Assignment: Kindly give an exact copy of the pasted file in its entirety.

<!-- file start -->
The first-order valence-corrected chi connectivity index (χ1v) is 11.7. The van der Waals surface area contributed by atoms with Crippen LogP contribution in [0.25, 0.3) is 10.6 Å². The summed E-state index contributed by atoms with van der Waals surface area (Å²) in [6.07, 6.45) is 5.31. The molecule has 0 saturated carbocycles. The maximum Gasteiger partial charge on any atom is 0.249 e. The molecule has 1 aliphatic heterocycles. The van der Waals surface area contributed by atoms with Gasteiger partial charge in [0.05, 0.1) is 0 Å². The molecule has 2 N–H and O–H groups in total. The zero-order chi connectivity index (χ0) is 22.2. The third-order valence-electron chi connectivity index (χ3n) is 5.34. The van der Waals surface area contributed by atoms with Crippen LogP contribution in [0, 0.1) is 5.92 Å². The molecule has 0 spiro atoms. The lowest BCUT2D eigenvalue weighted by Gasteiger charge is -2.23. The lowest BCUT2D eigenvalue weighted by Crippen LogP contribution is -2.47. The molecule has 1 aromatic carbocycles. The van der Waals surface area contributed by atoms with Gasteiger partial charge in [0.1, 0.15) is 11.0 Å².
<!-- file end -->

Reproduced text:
The first-order valence-corrected chi connectivity index (χ1v) is 11.7. The van der Waals surface area contributed by atoms with Crippen LogP contribution in [0.25, 0.3) is 10.6 Å². The summed E-state index contributed by atoms with van der Waals surface area (Å²) in [6.07, 6.45) is 5.31. The molecule has 0 saturated carbocycles. The maximum Gasteiger partial charge on any atom is 0.249 e. The molecule has 1 aliphatic heterocycles. The van der Waals surface area contributed by atoms with Gasteiger partial charge in [0.05, 0.1) is 0 Å². The molecule has 2 N–H and O–H groups in total. The zero-order chi connectivity index (χ0) is 22.2. The third-order valence-electron chi connectivity index (χ3n) is 5.34. The van der Waals surface area contributed by atoms with Crippen LogP contribution in [0, 0.1) is 5.92 Å². The molecule has 0 spiro atoms. The lowest BCUT2D eigenvalue weighted by Gasteiger charge is -2.23. The lowest BCUT2D eigenvalue weighted by Crippen LogP contribution is -2.47. The molecule has 1 aromatic carbocycles. The van der Waals surface area contributed by atoms with Gasteiger partial charge in [0.1, 0.15) is 11.0 Å².